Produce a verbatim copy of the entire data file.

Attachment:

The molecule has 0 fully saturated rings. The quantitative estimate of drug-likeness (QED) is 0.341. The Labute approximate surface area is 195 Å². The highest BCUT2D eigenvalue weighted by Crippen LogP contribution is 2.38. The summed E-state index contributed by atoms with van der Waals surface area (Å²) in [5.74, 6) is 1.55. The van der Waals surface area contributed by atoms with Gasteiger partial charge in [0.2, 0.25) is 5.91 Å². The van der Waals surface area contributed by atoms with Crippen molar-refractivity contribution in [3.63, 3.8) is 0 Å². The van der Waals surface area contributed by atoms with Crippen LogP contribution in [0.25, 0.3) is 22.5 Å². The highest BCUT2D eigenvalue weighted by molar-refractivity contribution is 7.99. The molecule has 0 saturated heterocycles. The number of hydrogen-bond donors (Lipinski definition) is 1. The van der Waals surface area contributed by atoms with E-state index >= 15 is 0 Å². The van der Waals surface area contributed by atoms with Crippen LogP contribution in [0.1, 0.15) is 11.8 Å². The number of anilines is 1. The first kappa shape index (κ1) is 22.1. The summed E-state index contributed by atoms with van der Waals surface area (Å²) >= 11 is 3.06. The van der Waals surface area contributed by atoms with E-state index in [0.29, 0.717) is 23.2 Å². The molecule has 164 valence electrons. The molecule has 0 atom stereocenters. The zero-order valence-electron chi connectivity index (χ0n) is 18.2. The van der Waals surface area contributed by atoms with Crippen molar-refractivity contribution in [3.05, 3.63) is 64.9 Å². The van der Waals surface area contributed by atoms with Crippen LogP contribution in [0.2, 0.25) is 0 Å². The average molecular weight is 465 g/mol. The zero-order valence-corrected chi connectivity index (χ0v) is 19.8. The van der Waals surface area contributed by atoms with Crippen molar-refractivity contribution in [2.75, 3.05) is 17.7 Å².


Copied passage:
The molecule has 0 fully saturated rings. The quantitative estimate of drug-likeness (QED) is 0.341. The Labute approximate surface area is 195 Å². The highest BCUT2D eigenvalue weighted by Crippen LogP contribution is 2.38. The summed E-state index contributed by atoms with van der Waals surface area (Å²) in [5.74, 6) is 1.55. The van der Waals surface area contributed by atoms with Gasteiger partial charge in [0.2, 0.25) is 5.91 Å². The van der Waals surface area contributed by atoms with Crippen molar-refractivity contribution in [3.63, 3.8) is 0 Å². The van der Waals surface area contributed by atoms with Crippen LogP contribution in [0.25, 0.3) is 22.5 Å². The highest BCUT2D eigenvalue weighted by molar-refractivity contribution is 7.99. The molecule has 0 saturated heterocycles. The number of hydrogen-bond donors (Lipinski definition) is 1. The van der Waals surface area contributed by atoms with E-state index >= 15 is 0 Å². The van der Waals surface area contributed by atoms with Crippen LogP contribution in [0.1, 0.15) is 11.8 Å². The number of anilines is 1. The first kappa shape index (κ1) is 22.1. The summed E-state index contributed by atoms with van der Waals surface area (Å²) >= 11 is 3.06. The van der Waals surface area contributed by atoms with E-state index in [0.29, 0.717) is 23.2 Å². The molecule has 164 valence electrons. The molecule has 0 atom stereocenters. The zero-order valence-electron chi connectivity index (χ0n) is 18.2. The van der Waals surface area contributed by atoms with Crippen molar-refractivity contribution in [3.05, 3.63) is 64.9 Å². The van der Waals surface area contributed by atoms with Crippen LogP contribution in [0.2, 0.25) is 0 Å². The average molecular weight is 465 g/mol. The zero-order valence-corrected chi connectivity index (χ0v) is 19.8. The van der Waals surface area contributed by atoms with Crippen molar-refractivity contribution in [2.75, 3.05) is 17.7 Å².